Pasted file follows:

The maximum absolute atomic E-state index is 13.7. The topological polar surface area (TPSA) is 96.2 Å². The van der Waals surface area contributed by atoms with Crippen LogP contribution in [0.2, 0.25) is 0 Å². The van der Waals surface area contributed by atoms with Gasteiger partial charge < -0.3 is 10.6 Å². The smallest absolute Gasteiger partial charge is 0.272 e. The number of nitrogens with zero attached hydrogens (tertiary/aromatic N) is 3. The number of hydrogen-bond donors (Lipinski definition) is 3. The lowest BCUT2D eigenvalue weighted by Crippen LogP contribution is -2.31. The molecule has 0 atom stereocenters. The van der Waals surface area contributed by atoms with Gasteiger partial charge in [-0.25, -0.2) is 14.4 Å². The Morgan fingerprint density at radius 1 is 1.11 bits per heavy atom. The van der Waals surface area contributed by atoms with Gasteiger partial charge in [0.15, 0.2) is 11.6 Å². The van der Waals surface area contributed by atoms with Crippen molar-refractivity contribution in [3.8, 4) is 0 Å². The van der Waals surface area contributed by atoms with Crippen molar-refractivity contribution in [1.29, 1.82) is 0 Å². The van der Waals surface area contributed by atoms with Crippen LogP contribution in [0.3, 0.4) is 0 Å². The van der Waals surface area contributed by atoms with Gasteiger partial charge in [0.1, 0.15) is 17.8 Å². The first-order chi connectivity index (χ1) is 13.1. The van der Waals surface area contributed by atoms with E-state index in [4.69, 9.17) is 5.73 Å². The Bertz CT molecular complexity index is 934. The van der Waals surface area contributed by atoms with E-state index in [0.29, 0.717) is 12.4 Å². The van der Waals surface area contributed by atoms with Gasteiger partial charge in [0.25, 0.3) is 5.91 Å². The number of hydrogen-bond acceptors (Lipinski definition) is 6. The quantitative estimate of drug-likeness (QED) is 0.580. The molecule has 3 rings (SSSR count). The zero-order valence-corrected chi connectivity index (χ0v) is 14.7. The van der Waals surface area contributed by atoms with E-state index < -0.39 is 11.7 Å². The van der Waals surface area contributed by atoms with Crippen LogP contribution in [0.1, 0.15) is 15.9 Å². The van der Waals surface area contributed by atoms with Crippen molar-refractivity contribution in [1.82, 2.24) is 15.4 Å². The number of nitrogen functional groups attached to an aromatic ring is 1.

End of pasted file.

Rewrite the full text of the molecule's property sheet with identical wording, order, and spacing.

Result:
The maximum absolute atomic E-state index is 13.7. The topological polar surface area (TPSA) is 96.2 Å². The van der Waals surface area contributed by atoms with Crippen LogP contribution in [0.2, 0.25) is 0 Å². The van der Waals surface area contributed by atoms with Gasteiger partial charge < -0.3 is 10.6 Å². The smallest absolute Gasteiger partial charge is 0.272 e. The number of nitrogens with zero attached hydrogens (tertiary/aromatic N) is 3. The number of hydrogen-bond donors (Lipinski definition) is 3. The lowest BCUT2D eigenvalue weighted by Crippen LogP contribution is -2.31. The molecule has 0 atom stereocenters. The van der Waals surface area contributed by atoms with Gasteiger partial charge in [-0.25, -0.2) is 14.4 Å². The Morgan fingerprint density at radius 1 is 1.11 bits per heavy atom. The van der Waals surface area contributed by atoms with Gasteiger partial charge in [0.15, 0.2) is 11.6 Å². The van der Waals surface area contributed by atoms with Crippen molar-refractivity contribution in [3.8, 4) is 0 Å². The van der Waals surface area contributed by atoms with Crippen molar-refractivity contribution in [1.29, 1.82) is 0 Å². The van der Waals surface area contributed by atoms with Crippen LogP contribution in [0.3, 0.4) is 0 Å². The van der Waals surface area contributed by atoms with Gasteiger partial charge in [0.1, 0.15) is 17.8 Å². The first-order chi connectivity index (χ1) is 13.1. The van der Waals surface area contributed by atoms with E-state index in [4.69, 9.17) is 5.73 Å². The Bertz CT molecular complexity index is 934. The van der Waals surface area contributed by atoms with E-state index in [0.29, 0.717) is 12.4 Å². The van der Waals surface area contributed by atoms with Gasteiger partial charge in [0.25, 0.3) is 5.91 Å². The number of hydrogen-bond acceptors (Lipinski definition) is 6. The quantitative estimate of drug-likeness (QED) is 0.580. The molecule has 3 rings (SSSR count). The zero-order valence-corrected chi connectivity index (χ0v) is 14.7. The van der Waals surface area contributed by atoms with E-state index < -0.39 is 11.7 Å². The van der Waals surface area contributed by atoms with Crippen LogP contribution in [0.1, 0.15) is 15.9 Å². The van der Waals surface area contributed by atoms with Crippen molar-refractivity contribution in [1.82, 2.24) is 15.4 Å². The number of nitrogen functional groups attached to an aromatic ring is 1.